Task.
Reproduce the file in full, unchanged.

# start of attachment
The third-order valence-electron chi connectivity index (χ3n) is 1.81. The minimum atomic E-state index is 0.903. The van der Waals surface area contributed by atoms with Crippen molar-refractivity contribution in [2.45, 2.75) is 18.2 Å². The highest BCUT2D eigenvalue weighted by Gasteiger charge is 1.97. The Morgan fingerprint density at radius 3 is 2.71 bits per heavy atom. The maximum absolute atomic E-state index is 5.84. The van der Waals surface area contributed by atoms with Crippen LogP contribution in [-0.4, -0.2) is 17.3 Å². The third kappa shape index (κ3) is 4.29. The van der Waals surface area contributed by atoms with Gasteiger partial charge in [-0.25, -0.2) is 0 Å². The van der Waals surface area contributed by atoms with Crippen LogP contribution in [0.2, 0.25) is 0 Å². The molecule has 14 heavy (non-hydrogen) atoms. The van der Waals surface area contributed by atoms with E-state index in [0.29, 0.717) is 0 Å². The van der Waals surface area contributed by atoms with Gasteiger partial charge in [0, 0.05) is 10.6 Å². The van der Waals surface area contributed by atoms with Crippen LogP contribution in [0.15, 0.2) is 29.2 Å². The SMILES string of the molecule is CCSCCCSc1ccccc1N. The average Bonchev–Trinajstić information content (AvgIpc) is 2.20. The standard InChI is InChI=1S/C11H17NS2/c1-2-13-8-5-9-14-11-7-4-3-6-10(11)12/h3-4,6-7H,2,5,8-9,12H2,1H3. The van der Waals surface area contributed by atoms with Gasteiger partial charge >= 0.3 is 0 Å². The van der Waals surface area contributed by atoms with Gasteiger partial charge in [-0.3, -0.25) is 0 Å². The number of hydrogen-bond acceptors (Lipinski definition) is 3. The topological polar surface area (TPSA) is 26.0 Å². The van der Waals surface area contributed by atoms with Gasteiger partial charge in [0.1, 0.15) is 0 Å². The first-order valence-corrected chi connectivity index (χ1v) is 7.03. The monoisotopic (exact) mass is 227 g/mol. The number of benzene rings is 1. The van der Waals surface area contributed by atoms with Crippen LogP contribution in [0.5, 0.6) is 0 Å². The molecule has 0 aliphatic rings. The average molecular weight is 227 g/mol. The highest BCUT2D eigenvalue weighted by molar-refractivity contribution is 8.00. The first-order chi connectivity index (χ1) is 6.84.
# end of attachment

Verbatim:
The third-order valence-electron chi connectivity index (χ3n) is 1.81. The minimum atomic E-state index is 0.903. The van der Waals surface area contributed by atoms with Crippen molar-refractivity contribution in [2.45, 2.75) is 18.2 Å². The highest BCUT2D eigenvalue weighted by Gasteiger charge is 1.97. The Morgan fingerprint density at radius 3 is 2.71 bits per heavy atom. The maximum absolute atomic E-state index is 5.84. The van der Waals surface area contributed by atoms with Crippen LogP contribution in [-0.4, -0.2) is 17.3 Å². The third kappa shape index (κ3) is 4.29. The van der Waals surface area contributed by atoms with Gasteiger partial charge in [-0.25, -0.2) is 0 Å². The van der Waals surface area contributed by atoms with Crippen LogP contribution in [0.2, 0.25) is 0 Å². The molecule has 14 heavy (non-hydrogen) atoms. The van der Waals surface area contributed by atoms with E-state index in [0.29, 0.717) is 0 Å². The van der Waals surface area contributed by atoms with Gasteiger partial charge in [0, 0.05) is 10.6 Å². The van der Waals surface area contributed by atoms with Crippen LogP contribution in [0.15, 0.2) is 29.2 Å². The SMILES string of the molecule is CCSCCCSc1ccccc1N. The average Bonchev–Trinajstić information content (AvgIpc) is 2.20. The standard InChI is InChI=1S/C11H17NS2/c1-2-13-8-5-9-14-11-7-4-3-6-10(11)12/h3-4,6-7H,2,5,8-9,12H2,1H3. The van der Waals surface area contributed by atoms with Gasteiger partial charge >= 0.3 is 0 Å². The van der Waals surface area contributed by atoms with Gasteiger partial charge in [-0.3, -0.25) is 0 Å². The number of hydrogen-bond acceptors (Lipinski definition) is 3. The topological polar surface area (TPSA) is 26.0 Å². The van der Waals surface area contributed by atoms with Gasteiger partial charge in [0.1, 0.15) is 0 Å². The first-order valence-corrected chi connectivity index (χ1v) is 7.03. The monoisotopic (exact) mass is 227 g/mol. The number of benzene rings is 1. The van der Waals surface area contributed by atoms with Crippen LogP contribution in [0.5, 0.6) is 0 Å². The molecule has 0 aliphatic rings. The average molecular weight is 227 g/mol. The highest BCUT2D eigenvalue weighted by molar-refractivity contribution is 8.00. The first-order chi connectivity index (χ1) is 6.84.